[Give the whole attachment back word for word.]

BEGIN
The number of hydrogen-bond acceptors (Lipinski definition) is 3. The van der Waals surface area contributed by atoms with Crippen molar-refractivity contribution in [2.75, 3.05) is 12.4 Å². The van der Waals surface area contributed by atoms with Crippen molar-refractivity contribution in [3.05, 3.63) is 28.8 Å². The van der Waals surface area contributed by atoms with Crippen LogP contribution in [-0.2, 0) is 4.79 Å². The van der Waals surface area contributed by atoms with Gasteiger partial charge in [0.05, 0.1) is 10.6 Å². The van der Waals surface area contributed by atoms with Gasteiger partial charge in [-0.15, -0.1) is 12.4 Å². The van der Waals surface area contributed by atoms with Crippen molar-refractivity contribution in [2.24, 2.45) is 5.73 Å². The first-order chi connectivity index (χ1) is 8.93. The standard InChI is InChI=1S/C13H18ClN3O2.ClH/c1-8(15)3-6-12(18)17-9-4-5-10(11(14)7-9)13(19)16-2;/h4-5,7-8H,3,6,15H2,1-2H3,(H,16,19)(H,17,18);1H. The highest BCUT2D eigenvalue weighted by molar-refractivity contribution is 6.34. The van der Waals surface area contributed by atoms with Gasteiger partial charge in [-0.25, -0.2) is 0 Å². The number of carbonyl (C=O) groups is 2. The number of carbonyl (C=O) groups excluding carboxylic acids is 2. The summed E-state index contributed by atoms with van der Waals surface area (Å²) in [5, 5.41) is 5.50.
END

The number of hydrogen-bond acceptors (Lipinski definition) is 3. The van der Waals surface area contributed by atoms with Crippen molar-refractivity contribution in [2.75, 3.05) is 12.4 Å². The van der Waals surface area contributed by atoms with Crippen molar-refractivity contribution in [3.05, 3.63) is 28.8 Å². The van der Waals surface area contributed by atoms with Crippen LogP contribution in [-0.2, 0) is 4.79 Å². The van der Waals surface area contributed by atoms with Gasteiger partial charge in [0.05, 0.1) is 10.6 Å². The van der Waals surface area contributed by atoms with Gasteiger partial charge in [-0.15, -0.1) is 12.4 Å². The van der Waals surface area contributed by atoms with Crippen molar-refractivity contribution in [2.24, 2.45) is 5.73 Å². The first-order chi connectivity index (χ1) is 8.93. The standard InChI is InChI=1S/C13H18ClN3O2.ClH/c1-8(15)3-6-12(18)17-9-4-5-10(11(14)7-9)13(19)16-2;/h4-5,7-8H,3,6,15H2,1-2H3,(H,16,19)(H,17,18);1H. The highest BCUT2D eigenvalue weighted by molar-refractivity contribution is 6.34. The van der Waals surface area contributed by atoms with Gasteiger partial charge in [-0.25, -0.2) is 0 Å². The number of carbonyl (C=O) groups is 2. The number of carbonyl (C=O) groups excluding carboxylic acids is 2. The summed E-state index contributed by atoms with van der Waals surface area (Å²) in [5, 5.41) is 5.50.